This can be a very tough decision to make, especially if you’re hanging on by your fingernails. But the fact is that you need to have a clear head when you analyze your business. That’s very difficult to do when you’re burned out. Give yourself a little time to emotionally and physically reboot, even if it’s only for a weekend. You’ll be amazed at how much better you feel.

Second: Are you being a perfectionist?

Too many people try to do everything perfectly because they’re afraid of being “caught” or looking bad, or they have a “personal standard” they feel they need to live up to.

Drop the idea that all your work needs to be flawless because it will explode the amount of work you need to do. Chances are that you need volume, more traffic, more customers, and more buyers.

So start going after it!

Third: Give Yourself An Audit

Take a look at the time you used for the day – rate their activities on a scale of 1-10, with a 10 being very helpful to your business, and a 1 being something very counterproductive. What were the reasons for doing the low-rated tasks? Can you attack them and get rid of them?

Remember, your goal isn’t to be busy, it’s to accomplish more. Work less and spend more time thinking about how to improve your efficiency, and you’ll love the results you get.

How to Stop Feeling Groggy in the Mornings

If you are self-employed, then you may well find that sleep inertia is one of the biggest barriers there is to true productivity.

Sleep inertia is the name for the feeling of grogginess we often have when we first wake up in the morning. This is what prevents us from getting up quickly in the morning when our alarm first goes off and it’s also what prevents us from doing anything useful during the first hour of our waking day (including exercising).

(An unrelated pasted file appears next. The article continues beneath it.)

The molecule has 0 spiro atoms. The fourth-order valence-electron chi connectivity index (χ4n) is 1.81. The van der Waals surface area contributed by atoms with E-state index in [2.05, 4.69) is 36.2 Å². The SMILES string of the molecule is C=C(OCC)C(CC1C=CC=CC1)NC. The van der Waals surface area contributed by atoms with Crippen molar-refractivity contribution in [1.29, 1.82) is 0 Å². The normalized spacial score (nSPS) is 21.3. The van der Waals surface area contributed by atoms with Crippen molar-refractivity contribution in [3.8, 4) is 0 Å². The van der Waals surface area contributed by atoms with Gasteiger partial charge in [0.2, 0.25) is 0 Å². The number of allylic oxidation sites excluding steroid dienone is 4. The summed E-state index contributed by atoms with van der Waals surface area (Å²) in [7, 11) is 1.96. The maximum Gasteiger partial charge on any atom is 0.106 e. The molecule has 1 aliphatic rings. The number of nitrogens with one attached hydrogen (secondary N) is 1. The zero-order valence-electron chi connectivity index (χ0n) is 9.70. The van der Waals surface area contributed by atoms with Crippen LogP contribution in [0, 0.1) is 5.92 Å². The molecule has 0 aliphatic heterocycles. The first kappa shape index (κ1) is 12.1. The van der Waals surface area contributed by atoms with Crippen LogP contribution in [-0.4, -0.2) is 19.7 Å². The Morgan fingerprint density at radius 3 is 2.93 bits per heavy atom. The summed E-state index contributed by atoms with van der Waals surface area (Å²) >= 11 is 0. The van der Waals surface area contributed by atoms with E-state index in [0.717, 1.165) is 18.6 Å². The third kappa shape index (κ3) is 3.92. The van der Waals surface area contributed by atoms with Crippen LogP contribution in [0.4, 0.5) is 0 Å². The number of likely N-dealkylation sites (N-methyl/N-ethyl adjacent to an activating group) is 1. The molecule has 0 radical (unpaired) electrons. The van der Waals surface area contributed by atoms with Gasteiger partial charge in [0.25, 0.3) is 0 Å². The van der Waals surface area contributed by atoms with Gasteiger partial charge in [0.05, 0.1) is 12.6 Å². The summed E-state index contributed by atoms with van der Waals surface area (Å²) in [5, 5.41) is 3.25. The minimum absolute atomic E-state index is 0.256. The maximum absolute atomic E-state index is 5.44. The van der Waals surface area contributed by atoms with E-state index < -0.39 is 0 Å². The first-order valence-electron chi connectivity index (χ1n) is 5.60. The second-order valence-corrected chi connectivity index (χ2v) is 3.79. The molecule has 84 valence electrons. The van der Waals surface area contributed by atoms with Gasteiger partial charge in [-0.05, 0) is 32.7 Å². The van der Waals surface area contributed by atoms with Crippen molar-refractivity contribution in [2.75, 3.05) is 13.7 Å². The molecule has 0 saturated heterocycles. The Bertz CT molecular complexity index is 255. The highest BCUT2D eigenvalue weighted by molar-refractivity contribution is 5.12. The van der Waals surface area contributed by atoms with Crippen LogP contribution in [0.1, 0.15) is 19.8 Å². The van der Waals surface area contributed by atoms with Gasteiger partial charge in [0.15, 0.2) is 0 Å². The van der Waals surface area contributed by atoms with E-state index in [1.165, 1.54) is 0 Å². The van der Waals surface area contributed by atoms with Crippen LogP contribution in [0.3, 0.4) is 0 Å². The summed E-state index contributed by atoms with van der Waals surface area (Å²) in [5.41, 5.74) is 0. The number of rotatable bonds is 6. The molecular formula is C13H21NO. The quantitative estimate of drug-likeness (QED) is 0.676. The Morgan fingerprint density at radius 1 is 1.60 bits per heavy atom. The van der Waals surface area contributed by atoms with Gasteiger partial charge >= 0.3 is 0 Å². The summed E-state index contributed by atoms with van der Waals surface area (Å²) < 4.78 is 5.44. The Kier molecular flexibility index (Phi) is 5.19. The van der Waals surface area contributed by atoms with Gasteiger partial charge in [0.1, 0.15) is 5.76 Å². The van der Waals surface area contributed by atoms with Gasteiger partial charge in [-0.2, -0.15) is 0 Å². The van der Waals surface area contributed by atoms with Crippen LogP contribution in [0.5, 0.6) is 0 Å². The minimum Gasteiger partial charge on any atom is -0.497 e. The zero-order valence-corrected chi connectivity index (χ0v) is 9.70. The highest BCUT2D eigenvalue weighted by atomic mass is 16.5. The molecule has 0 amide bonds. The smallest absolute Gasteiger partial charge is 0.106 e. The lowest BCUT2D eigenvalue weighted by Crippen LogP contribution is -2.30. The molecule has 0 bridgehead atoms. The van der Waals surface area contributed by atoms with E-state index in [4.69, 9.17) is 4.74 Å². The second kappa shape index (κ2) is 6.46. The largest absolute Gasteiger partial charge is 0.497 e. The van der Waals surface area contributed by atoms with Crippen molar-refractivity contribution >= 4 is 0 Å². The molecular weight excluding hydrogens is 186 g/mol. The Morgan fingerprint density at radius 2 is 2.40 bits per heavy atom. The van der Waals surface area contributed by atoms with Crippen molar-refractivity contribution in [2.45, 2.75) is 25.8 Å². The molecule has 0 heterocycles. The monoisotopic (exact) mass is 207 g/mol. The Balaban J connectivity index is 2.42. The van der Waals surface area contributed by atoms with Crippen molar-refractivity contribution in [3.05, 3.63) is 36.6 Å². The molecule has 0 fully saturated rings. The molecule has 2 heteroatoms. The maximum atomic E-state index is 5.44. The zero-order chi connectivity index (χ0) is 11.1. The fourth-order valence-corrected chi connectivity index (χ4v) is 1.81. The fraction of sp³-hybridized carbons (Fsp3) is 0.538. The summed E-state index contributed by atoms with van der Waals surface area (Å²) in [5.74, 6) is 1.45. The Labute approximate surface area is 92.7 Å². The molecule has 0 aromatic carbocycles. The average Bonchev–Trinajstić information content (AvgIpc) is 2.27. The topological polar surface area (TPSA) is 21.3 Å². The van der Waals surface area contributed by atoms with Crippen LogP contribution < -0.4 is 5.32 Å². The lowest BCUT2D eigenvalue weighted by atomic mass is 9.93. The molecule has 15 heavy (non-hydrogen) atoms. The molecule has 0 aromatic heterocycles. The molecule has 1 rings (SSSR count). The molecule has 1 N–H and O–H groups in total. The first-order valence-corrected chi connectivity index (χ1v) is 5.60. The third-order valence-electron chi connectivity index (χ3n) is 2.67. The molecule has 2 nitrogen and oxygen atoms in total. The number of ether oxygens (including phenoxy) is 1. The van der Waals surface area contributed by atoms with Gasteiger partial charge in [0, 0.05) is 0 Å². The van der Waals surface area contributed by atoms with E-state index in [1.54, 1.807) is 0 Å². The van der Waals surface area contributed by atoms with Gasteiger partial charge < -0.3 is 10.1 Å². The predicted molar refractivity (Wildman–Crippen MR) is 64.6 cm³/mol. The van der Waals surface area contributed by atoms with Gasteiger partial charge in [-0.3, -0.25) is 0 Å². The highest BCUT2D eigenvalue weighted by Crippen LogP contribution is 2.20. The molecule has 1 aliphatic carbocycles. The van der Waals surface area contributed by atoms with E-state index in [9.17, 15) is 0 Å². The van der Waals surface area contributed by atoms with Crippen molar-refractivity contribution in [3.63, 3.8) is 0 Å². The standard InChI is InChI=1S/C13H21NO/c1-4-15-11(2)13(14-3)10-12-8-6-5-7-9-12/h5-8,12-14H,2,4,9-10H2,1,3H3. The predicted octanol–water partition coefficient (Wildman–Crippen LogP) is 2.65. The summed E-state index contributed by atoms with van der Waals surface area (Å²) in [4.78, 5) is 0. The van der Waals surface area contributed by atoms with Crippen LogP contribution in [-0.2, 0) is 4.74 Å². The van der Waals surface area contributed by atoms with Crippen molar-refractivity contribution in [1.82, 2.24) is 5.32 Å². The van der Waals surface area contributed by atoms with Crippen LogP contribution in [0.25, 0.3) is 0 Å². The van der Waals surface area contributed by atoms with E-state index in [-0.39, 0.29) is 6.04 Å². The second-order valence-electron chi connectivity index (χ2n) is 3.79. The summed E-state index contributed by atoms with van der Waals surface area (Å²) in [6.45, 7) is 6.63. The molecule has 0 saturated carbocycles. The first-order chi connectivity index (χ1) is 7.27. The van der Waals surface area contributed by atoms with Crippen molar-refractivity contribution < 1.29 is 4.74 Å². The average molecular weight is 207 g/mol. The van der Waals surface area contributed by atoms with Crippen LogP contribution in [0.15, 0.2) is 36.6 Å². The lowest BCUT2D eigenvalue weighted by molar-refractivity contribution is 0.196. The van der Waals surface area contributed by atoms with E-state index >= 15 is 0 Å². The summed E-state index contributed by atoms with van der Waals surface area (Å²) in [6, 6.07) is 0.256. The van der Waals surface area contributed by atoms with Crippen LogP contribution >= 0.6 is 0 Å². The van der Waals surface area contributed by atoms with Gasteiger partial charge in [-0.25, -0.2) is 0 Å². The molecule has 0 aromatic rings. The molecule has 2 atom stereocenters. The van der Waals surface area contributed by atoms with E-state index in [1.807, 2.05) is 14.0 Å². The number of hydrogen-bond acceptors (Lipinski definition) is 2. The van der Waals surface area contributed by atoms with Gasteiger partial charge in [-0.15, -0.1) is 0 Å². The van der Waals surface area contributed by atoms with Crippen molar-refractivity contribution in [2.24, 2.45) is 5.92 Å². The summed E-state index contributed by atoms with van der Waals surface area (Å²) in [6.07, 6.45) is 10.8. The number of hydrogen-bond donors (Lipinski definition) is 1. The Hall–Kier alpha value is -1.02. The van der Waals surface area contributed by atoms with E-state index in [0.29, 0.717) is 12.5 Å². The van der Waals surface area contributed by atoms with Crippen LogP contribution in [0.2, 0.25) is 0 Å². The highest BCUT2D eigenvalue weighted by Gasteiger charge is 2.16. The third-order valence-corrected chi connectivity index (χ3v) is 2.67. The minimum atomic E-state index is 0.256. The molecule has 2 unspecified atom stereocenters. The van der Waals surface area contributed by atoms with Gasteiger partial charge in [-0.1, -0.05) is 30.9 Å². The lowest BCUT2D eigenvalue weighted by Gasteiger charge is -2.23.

Combat sleep inertia and suddenly you gain back at least an hour of productivity a day and probably more. What could you do with 365 extra hours?

Why You Feel Groggy

To help yourself start feeling less groggy and more alert in the mornings, it’s first useful to look at why you’re feeling sub-optimal in the first place.

Common reasons include:

Lack of Sugar

If you wake up in the morning with low blood sugar, you can actually feel quite rough. Try having a teaspoon of honey before bed and see if that helps!

Sleep Apnea

Sleep apnea means you’re waking during the night because you’re stopping breathing. The problem is that you may not be aware of this because it will be so brief and you may not be fully conscious.

To find out for sure, rig up a camera by your bed and film yourself. If you have apnea, then you should see your doctor who may give you a splint or a CPAP machine.


If you’re waking up with a scratchy throat and headache, then it could be that you’re breathing in pollen or dander during the night. The best solution is simply to close the window.


A number of different medications can leave you feeling rough in the mornings. Anti-histamines are one example, as are antidepressants and anti-anxiety medications.


If you have mold in your room, then you will be breathing in mold spores as well as toxins during the night and you can often wake up feeling rough as a result.


Another common cause for feeling rough in the mornings is dehydration. Try drinking a big glass of water before bed and consider using chia seeds to slow down the release of the liquid.

Poor Sleep

If none of this has helped, then you might just not be getting the quantity and/or quality of sleep you need. There are any number of ways you should look into fixing this but you should start with the basics – make sure your room is dark and quiet and go to bed at a consistent time.

There you go, this is how to stop feeling groggy in the mornings, you can try them and you will see a sudden improvement in your life.